Annotated Bibliography for Vietnam
Brief Biographies of Narrators
Why and when did you join the military? What branch did you join?
Tell me about your boot camp and training experience? What were your first days in the service like? Describe your uniforms.
What attracted you to the branch of military that you joined? How did your family respond?
What was your job or assignment in the military?
Describe some of your memorable experiences during your time in military service.
How long did you serve in the military? What rank did you obtain?
Where were you stationed? What were the living conditions like?
What was it like to be a woman during the Korean War/ Vietnam War?
What was the most difficult time for you during your service?
Did your role as a woman change when you went into the military?
What were some of the major differences between WWII and the Vietnam War?
How do you think women's roles were different from World War II to Vietnam?
How did you feel about the peace movements during the Vietnam War?
How were women treated by male soldiers or military personnel?
Did you keep in touch with any friends after leaving the military?
Is there anything else that you would like to add that we haven't covered?
|How did you feel about the peace movements during the Vietnam War?
Narrator: Joyce McCollum
Interviewed by: Josh Lavis
JL: How do you feel about the peace movements during the war?
JM: (laughing) I was stationed at a presidio of San Francisco at the time that all the peace movements were going on for the Vietnam War. It's a two-edged sword, because I enjoyed going out and listening to Joan Baez, and her gathering, I loved her music. I enjoyed going into the Haight-Ashbury area of town, and watching the hippies, and seeing how that whole movement was going about their business. However it was common knowledge that whenever we left post, we were followed by CID [Criminal Investigation Command] to see if we were getting directly involved in any of these movements (laughing).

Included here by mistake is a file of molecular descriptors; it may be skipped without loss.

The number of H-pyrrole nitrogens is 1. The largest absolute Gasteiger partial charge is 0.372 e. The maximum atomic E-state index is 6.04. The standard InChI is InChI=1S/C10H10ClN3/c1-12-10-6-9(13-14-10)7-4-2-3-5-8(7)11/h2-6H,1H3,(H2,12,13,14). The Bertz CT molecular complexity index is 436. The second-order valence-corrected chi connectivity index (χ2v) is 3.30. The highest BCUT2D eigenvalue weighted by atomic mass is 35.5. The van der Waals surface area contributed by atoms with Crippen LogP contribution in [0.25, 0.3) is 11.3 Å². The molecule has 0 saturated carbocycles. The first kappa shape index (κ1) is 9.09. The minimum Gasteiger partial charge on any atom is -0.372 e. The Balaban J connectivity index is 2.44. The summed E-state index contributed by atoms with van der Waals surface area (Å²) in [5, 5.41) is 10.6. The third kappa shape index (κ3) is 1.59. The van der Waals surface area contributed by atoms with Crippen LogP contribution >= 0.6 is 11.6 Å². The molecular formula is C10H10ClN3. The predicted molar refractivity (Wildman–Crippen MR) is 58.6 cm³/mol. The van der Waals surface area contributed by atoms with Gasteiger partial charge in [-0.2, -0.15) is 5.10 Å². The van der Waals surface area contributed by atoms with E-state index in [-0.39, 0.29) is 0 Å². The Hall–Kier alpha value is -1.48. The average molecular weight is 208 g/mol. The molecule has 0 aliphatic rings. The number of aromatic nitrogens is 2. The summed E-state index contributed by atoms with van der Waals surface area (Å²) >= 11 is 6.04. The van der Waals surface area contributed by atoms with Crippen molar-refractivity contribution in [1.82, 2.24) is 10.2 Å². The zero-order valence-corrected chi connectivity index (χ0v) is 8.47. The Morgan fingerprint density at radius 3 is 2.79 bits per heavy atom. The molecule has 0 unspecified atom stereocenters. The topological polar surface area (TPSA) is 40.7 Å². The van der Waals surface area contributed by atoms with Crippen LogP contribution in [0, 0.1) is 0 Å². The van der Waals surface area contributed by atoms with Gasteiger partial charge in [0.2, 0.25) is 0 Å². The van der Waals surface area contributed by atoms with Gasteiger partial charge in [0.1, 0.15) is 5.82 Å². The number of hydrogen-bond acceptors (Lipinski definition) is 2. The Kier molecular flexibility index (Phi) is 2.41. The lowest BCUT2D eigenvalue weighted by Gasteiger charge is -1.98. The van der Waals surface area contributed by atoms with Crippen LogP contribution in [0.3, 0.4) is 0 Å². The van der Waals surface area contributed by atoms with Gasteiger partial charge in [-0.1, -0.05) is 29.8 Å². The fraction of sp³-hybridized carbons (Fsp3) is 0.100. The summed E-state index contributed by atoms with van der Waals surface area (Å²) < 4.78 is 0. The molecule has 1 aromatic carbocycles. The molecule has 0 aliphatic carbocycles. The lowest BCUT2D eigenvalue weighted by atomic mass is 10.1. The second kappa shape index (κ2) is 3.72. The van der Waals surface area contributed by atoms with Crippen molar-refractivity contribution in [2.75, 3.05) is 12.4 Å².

Narrator: Shirley Vega
Interviewed by: Delia Gallegos
DG: How did you feel about the peace movement during the war?
SV: My thoughts were irrelevant because I was in the Army serving my country and they were against it. I guess at the time I did not like the fact that our country was at war, but I didn't like the fact that people were against our troops being there. You cannot be against the troops. You have to support the troops, whether you do or do not like the war overall. I did not like the war either, but people shouldn't have spit on them when they came back. That is wrong, so I resent the fact that our people were treating our troops the way they did when they came back.
Narrator: Lari Braun
Interviewed by: Byanca Nelson
BN: How did you feel about the peace movements during the war?
LB: You know I think I was so far removed from [it] mainly because we didn't have media coverage like we have now. I remember the Jane Fonda movement. Again I didn't want to get over engaged in it, because this military commitment was my choice, and I just believe people sometimes complain about things that they necessarily don't understand. Was Vietnam the right thing for us? I don't know, but you know what? When they come into our country and kill 3,000 people we have to… (referring to 9-11) and that's part of being in the military.
Narrator: Judith Mente
Interviewer: Kyle Schneider
JM: You know, I didn't like Vietnam any better than anybody else, and I don't like Iraq any better, but I think that we all started off, thinking that...Vietnam was an ok thing, at least in the military we did. My husband was a radar attendant on M-105's, and he flew out of Thailand into Vietnam on missions, and at that time, we didn't question Vietnam. It was later-- it was in the early 70's that we started to see it. And so I didn't object to the peace movement. The only [thing] that I didn't like was I wore a POW bracelet, a POW MIA bracelet, and there were people who thought that was flag waving. And so I think that is somewhat cruel.
Photos courtesy of the families.
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Joyce McCollum's medal
Lari Braun with husband Doug Braun